For your doctor to build a treatment plan with you, it’s important that they know as much about your cancer as possible. So your doctor will make sure that you have various tests and scans.

To test for the ROS1 gene, you will probably need a biopsy. You can learn more about biopsies here.

If you’d like to learn more about how changes to your genes can cause cancer, click here.


Does having a change in my ROS1 gene affect my prognosis?

Once you have learned that you have ROS1 NSCLC, you might start to wonder about how that affects your prognosis. But cancer is a very complicated disease, and many factors can play a part in how it starts and keeps growing. Because of this, it’s hard for a doctor to give anybody an exact amount of time. Factors that can affect your prognosis include:

  • Your age  
  • Your sex 
  • Your race/ethnicity  
  • Where you live and work  
  • The type of work you do  
  • Your diet  
  • Your weight  
  • If you’ve ever smoked/how much alcohol you drink 
  • Your family history of illnesses  

It’s worth knowing that ROS1+ NSCLC is considered a fairly aggressive cancer compared with other forms of NSCLC – four out of 10 people are diagnosed after the cancer has already spread to their brain.18 With regular chemotherapy, about half of people with ROS1+ NSCLC pass away around 2 years after their diagnosis.19

However, recent research has led to the discovery of treatments called ‘ROS1 inhibitors’, which are specifically designed to treat ROS1+ NSCLC.20

Clinical trials have shown that ROS1 inhibitors can help increase the time that somebody can live with ROS1+ NSCLC. Recent trials have shown that the tumours of most people with ROS1 NSCLC get smaller with a ROS1+ inhibitor treatment. And half of people are still alive and living with their cancer up to 4 years after diagnosis.20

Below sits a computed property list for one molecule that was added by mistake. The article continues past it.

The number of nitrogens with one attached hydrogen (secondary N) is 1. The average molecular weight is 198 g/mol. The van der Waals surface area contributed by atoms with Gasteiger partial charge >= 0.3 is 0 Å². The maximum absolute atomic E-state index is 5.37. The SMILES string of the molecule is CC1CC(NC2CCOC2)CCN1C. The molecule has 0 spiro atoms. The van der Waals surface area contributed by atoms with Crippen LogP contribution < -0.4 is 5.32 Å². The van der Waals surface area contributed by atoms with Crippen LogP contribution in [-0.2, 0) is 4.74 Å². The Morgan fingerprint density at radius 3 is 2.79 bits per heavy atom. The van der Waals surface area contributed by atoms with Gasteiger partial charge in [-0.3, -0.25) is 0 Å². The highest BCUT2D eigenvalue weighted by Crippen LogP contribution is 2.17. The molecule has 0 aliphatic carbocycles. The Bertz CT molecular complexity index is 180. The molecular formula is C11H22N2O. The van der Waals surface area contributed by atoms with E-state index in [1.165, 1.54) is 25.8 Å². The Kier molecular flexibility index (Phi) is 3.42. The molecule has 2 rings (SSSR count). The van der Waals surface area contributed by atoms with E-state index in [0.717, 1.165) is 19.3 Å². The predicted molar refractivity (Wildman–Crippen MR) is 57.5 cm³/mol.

Click on one of the options below to learn more 


DNADeoxyribonucleic acid
NSCLCNon-small cell lung cancer
ROS1+C-ros oncogene 1

  1. Elliot J et al. PLoS One 2020; 15(2): e0229179.
  2. Cancer Research UK. Genes, DNA and cancer. 2020. Available at: https://www.cancerresearchuk.org/about-cancer/what-is-cancer/genes-dna-and-cancer. Accessed October 2021.
  3. Davies KD and Doebele RC. Clin Cancer Res 2013; 19(15): 4040–4045.
  4. Sehgal K et al. Transl Cancer Res 2018; 7(Suppl 7): S779–S786.
  5. Park S et al. J Thorac Oncol 2018; 13(9): 1373–1382.
  6. Scheffler M et al. Oncotarget 2015; 6(12): 10577–10585.
  7. SEER cancer stat fact sheets: Lung and bronchus cancer. Available at: https://seer.cancer.gov/statfacts/html/lungb.html. Accessed October 2021.
  8. National Comprehensive Cancer Network (NCCN). NCCN clinical practice guideline in oncology: non-small cell lung cancer, Version v1 2022.
  9. Field RW, Withers BL. Clin Chest Med 2012; 33(4): 10.1016/j.ccm.2012.07.001.
  10. World Health Organization (WHO). Ambient (outdoor) air quality and health. 2018. Available at: http://www.who.int/en/news-room/fact-sheets/detail/ambient-(outdoor)-air-quality-and-health. Accessed October 2021.
  11. Berrington de González A et al. J Med Screen 2008; 15(3): 153–158.
  12. Friedman DL et al. J Natl Cancer Inst 2010; 102(14): 1083–1095.
  13. American Cancer Society. Radon and cancer. 2015. Available at: https://www.cancer.org/cancer/cancer-causes/radiation-exposure/radon.html. Accessed October 2021.
  14. Shimizu Y et al. Radiat Res 1990; 121(2): 120–141.
  15. Schwartz AG and Ruckdeschel JC. Am J Respir Crit Care Med 2005; 173(1): 16–22.
  16. Shiels MS et al. J Acquir Immune Defic Syndr 2009; 52(5): 611–622.
  17. Winstone TA et al. Chest 2013; 143(2): 305–314.
  18. Patil T et al. J Thorac Oncol 2018; 13(11): 1717–1726.
  19. Shen L et al. Cancer Med 2020; 9(10): 3310–3318.
  20. D’Angelo A et al. Cancers (Basel) 2020; 12(11): 3293.